The green energy subsidiary of Italian energy giant Enel has begun operations at a 34-megawatt (MW) solar plant in the southern African nation of Zambia.
The Ngonye plant, which is the Enel Group's first in the country, is set to generate 70 gigawatt hours (GWh) every year once fully operational. Enel claimed this would help to prevent more than 25,600 tons of carbon dioxide being emitted into the atmosphere each year.
The project is part of the World Bank's Scaling Solar program and aims to diversify Zambia's electricity production sources and boost its solar-generation capacity.
When it comes to renewables, Zambia is heavily reliant on hydropower, which generated 11,025 GWh in 2016, according to the International Energy Agency.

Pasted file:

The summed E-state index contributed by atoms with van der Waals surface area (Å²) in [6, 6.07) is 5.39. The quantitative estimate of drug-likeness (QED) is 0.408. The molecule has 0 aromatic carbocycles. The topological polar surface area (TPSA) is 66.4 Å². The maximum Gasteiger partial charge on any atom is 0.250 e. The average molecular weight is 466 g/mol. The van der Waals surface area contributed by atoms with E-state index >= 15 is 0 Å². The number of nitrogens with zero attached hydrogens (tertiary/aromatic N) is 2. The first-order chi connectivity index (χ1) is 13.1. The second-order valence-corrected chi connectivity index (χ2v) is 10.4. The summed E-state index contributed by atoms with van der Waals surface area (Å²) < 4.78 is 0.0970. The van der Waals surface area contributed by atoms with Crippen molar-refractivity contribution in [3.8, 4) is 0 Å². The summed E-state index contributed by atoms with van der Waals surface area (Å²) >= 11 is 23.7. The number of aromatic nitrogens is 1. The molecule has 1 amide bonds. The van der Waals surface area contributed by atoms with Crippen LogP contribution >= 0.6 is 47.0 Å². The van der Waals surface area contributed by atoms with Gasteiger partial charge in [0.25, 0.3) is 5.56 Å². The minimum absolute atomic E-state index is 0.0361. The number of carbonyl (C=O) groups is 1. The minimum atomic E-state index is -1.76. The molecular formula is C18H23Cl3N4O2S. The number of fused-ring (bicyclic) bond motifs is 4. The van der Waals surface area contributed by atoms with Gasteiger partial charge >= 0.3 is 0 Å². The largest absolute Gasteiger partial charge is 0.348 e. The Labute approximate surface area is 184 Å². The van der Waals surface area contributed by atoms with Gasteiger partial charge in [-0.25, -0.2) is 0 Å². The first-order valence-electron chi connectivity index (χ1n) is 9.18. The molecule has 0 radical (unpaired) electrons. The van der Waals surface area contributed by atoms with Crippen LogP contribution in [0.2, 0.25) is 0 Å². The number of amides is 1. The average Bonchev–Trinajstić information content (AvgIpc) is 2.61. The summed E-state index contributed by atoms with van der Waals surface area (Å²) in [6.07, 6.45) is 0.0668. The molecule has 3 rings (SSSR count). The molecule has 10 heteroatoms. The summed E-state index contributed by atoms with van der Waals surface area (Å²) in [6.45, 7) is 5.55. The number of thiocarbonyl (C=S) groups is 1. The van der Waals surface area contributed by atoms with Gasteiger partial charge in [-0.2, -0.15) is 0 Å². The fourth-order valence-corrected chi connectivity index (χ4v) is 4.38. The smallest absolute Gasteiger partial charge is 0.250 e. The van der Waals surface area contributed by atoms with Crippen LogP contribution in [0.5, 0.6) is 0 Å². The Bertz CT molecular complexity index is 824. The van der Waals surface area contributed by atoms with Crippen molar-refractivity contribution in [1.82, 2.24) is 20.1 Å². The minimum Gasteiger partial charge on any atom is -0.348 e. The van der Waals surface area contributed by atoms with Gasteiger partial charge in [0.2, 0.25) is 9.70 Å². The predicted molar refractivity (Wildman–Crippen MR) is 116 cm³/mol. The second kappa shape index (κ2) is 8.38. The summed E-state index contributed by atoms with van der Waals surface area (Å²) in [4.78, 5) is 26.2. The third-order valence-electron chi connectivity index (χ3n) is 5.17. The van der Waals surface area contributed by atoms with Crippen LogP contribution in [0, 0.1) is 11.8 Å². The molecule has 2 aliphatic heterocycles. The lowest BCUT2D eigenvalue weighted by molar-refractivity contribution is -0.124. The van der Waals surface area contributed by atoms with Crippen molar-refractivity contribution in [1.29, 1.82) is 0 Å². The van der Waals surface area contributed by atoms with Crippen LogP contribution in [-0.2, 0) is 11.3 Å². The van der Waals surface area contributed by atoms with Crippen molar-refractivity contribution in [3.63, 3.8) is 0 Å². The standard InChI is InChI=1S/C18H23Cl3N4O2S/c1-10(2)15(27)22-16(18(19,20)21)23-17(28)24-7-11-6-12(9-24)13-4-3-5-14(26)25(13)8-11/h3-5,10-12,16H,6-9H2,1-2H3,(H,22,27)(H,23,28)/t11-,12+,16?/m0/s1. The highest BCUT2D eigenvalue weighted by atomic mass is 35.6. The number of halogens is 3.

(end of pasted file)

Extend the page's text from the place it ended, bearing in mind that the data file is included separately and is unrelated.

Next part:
It's within this context that its government is looking to diversify its energy production. To this end, authorities want to install 600 MW of solar power over the next few years.
"Through this project we are boosting the government's ambitious push to improve access to electricity throughout the country, while diversifying its generation mix to hedge against severe drought and climate change effects," Antonio Cammisecra, the head of Enel Green Power, said in a statement Monday.
The Ngonye facility is owned by a special purpose vehicle, of which Enel Green Power holds an 80% stake and Zambia's Industrial Development Corporation (IDC) has a 20% share. A 25-year power purchase agreement has been signed with ZESCO, Zambia's state-owned utility.
The Enel Group said it had invested around $40 million in the project's construction, which has been part funded via a financing agreement signed with the IDC.
Enel Green Power is developing a number of renewable energy projects in Africa. It is investing roughly 700 million euros ($785 million) there and will construct 900 MW of wind and solar capacity between 2019 and 2021.